• Supplement with quizzes
    Provide students with reading quizzes, helping them to remember and apply concepts and words they have read in a textbook/scientific paper or heard in a video. Consider adding feedback or hints to guide students towards correct answers. These quizzes can be merged with the reading guide in a learning path. Read more about how to put quizzes in videos in Blackboard.
  • Supplement with videos, as suggested above
    This can be done using Zoom or, for instance, with screencasting. Screencasting is to record a video of your screen, including audio and webcam. You can read more about screencasts. The video can then be shared on Brightspace via Panopto.
  • Auditorium recordings or webcast studio
    In some cases, it may be necessary to record lectures in an auditorium or webcast studio. Contact CED for more information.

Worth considering

Video meetings limit your physical teaching options as you cannot use the entire room but only the space shown by the camera. Consider how you as a teacher appear on screen and use the necessary pedagogical instruments to make up for the lack of physical presence and movement. Consider your body language, for instance, and your facial expressions, gestures and tone of voice.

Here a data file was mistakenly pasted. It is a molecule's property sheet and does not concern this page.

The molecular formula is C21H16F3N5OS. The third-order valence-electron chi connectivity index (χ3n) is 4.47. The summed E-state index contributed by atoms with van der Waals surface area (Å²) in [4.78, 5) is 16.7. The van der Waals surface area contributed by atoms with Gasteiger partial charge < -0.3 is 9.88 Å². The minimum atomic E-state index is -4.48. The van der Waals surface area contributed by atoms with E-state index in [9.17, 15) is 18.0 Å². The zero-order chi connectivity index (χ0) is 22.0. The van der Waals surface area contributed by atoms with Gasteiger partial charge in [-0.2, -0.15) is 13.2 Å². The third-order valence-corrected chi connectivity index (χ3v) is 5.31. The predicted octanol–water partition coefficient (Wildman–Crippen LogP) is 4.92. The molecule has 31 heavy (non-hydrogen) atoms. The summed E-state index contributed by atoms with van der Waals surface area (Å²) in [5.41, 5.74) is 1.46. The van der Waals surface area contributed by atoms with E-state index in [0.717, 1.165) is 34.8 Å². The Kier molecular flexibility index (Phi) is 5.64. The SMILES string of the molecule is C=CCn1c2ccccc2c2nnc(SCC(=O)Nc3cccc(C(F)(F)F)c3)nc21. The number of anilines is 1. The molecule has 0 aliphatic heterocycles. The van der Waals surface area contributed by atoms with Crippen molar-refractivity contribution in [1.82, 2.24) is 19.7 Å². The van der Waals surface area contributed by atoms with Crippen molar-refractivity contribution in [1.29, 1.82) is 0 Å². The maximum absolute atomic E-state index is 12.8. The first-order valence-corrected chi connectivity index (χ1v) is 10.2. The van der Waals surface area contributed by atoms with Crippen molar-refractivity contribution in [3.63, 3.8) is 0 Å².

Test the connections before the video chat or online teaching situation begins.

Good advice for better online meetings:

  • Cable Internet is highly recommended! (You may need to move closer to your router).
  • Check the connection well in advance, and press “mute” on the channel.
  • It may be an advantage to use earplugs.
  • Check if all microphone settings are working.
  • You may turn off the microphone when you are not speaking.

Further reading

  • Healey, M., & Jenkins, A. (2009): Developing undergraduate research and inquiry. York: The Higher Education Academy.
  • Ramsden, R., Margetson, D., Martin, E., & Clarke, S. (1995): Recognising and Rewarding Good Teaching in Australian Higher Education: A project Commissioned by the Committee for the Advancement of University Teaching (Final Report). Canberra: Australian Government Publishing Service.
  • Skodvin, A., Flyum, K. H., Knudsen, G., & Simonsen, E. (red.) (2011): Forelesningens kunst. Oslo: Unipub.
  • Lauridsen, O. (2016) Hjernen og læring. København: Akademisk Forlag

Contact

Please contact the editors at AU Educate if you have any questions about the content of the platform or if you need consultation on your teaching from one of the many skilled professionals at the Centre for Educational Development